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Fisk University has made history by becoming the first historically Black university gymnastics team to compete at the NCAA level.
The Bulldogs debuted at the Super 16 event in Las Vegas on Jan. 6 against North Carolina, Southern Utah and Washington, ultimately placing fourth, according to ESPN.
Next, the team will face Michigan, the 2021 NCAA champion, on Jan. 13.
Fisk gymnasts literally hit the ground running.
The university announced the formation of a women’s gymnastics program only a little over a year ago.
What got the ball rolling was a conversation last year between Fisk University gymnast Jordynn Cromartie and her uncle.
Cromartie, a freshman, told ABC News that her uncle, who is a Fisk alum, was trying to convince her to go to his alma mater, but she said she couldn’t because she was looking at schools with a gymnastics program.
“[I told my uncle] I’ve spent my own life trying to make it on a collegiate gymnastics team so I wouldn’t come to Fisk unless they had a program or something for me to do,” said Cromartie. “During that conversation he was like, ‘Watch me make it happen.'”
Only a few months later, the manifestation came to be.
Head coach Corrinne Tarver, known as the first Black gymnast to win an NCAA all-around title in 1989, spoke about building her team from the ground up.
“It’s pretty exciting, but also a longtime coming… It’s one of those things that people already thought was already there,” said Tarver. “However, it’s here now and that’s what’s important.”
Black Girl Magic lives at Fisk
Cromartie, whose main focus this year is floor and beam since she’s still recovering from a surgery in April, said it feels “surreal” to be part of the team.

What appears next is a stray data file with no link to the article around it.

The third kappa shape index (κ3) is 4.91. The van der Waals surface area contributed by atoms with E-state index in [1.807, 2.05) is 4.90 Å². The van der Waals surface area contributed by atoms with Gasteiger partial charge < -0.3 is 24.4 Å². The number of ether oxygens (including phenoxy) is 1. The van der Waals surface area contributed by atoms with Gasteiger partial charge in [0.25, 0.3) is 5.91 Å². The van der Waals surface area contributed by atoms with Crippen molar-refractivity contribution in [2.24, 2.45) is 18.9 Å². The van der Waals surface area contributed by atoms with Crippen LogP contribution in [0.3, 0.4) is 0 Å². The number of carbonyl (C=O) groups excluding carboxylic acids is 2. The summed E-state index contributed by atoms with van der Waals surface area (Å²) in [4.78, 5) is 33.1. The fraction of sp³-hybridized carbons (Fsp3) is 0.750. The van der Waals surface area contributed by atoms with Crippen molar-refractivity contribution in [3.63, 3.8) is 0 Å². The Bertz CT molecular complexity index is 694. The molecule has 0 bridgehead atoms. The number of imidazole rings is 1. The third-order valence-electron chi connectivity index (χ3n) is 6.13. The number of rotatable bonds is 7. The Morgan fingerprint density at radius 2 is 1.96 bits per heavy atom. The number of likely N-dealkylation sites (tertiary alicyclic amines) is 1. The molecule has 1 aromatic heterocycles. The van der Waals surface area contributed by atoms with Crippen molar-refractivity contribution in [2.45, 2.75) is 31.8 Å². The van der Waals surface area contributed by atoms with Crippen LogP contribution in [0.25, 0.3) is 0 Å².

“I feel like I still don’t know how much of an impact we’re making on the world,” said Cromartie. “It’s going to be really fun in the future to see what happens.”
“Well honestly I want the team to go out there every single competition, do the best that they are capable of doing,” said Tarver. “Overall I am hoping that we are a blueprint for other HBCUs to add a gymnastics program.”
Fisk University is a highly ranked historically Black university, according to U.S. News and World Report, and is the oldest institution of higher learning in Nashville, Tennessee.
Fisk also offers more than 20+ undergraduate and graduate programs in Biology, Chemistry, Physics, and Clinical Psychology, with a bridge Masters to Ph.D. programs through a partnership with Vanderbilt University.
The $100,000 bag was all the leg-up these women needed
According to the Miami Times, in the span of a few weeks, Frank Simmons, a member of the board of trustees at Fisk, connected Derrin Moore – the founder of Atlanta-based Brown Girls Do Gymnastics, an organization that’d been trying to drum up support for an HBCU for years – with Fisk’s trustees.
One trustee listened to Moore’s pitch and offered to make a $100,000 donation on the spot if Fisk adopted the sport.
In a flash, all the roadblocks and misconceptions Moore had encountered while spending the better part of a decade trying to persuade an HBCU to take the leap on an increasingly diverse sport evaporated.
“Already being an HBCU, we’re the underdogs,” Cromartie said. “We haven’t had much time to practice. We don’t have the resources of other schools yet … but we are eager to prove we can keep up with everyone else. That we belong.”